How is Black pride represented in Hurston's "How It Feels to Be Colored Me"?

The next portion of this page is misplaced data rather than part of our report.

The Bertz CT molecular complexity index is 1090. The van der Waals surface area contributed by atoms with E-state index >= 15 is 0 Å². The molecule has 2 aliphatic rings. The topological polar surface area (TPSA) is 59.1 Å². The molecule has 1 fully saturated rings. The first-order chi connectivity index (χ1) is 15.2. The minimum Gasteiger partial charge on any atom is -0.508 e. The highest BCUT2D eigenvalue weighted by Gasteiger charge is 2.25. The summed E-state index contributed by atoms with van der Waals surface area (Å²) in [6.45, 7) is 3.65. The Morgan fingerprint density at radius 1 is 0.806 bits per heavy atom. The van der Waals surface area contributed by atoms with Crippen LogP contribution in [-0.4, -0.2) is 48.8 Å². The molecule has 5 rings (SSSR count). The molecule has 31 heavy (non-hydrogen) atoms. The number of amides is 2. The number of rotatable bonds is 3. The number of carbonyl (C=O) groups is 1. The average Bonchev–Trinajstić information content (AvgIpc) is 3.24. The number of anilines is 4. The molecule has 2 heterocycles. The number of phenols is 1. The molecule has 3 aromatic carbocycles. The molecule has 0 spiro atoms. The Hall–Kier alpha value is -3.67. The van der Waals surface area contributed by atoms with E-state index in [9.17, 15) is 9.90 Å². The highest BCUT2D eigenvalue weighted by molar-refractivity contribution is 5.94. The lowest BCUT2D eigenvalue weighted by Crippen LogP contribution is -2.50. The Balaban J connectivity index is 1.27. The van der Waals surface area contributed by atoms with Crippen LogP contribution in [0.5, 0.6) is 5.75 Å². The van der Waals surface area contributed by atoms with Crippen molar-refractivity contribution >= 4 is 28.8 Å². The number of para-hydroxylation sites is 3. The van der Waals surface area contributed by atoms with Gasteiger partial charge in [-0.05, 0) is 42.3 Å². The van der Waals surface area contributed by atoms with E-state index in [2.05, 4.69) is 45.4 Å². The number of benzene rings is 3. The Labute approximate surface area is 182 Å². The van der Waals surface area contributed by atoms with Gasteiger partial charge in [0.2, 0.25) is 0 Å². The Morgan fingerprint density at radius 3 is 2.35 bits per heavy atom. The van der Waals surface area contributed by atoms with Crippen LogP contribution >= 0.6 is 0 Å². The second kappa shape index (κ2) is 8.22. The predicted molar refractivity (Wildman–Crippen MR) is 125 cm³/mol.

Actually, black pride is not the immediate aim of Hurston in “How It Feels to Be Colored Me.” Hurston rather suggests a sense of self-pride throughout the essay. She says that growing up in Eatonville did not cause her to feel particularly “colored,” but when she moved to Jacksonville, she immediately felt her difference on the lines of color. Hurston uses extended metaphors such as the jungle and the dark rock to tell the reader that she is proud to be different, and more importantly, to be herself. The essay closes with the extended metaphor of the stuffed bags, and Hurston suggests that the contents of each bag do not differ greatly in the same way the people of many races are essentially the same inside. As a result, Hurston shifts the focus of the essay from black pride to self pride.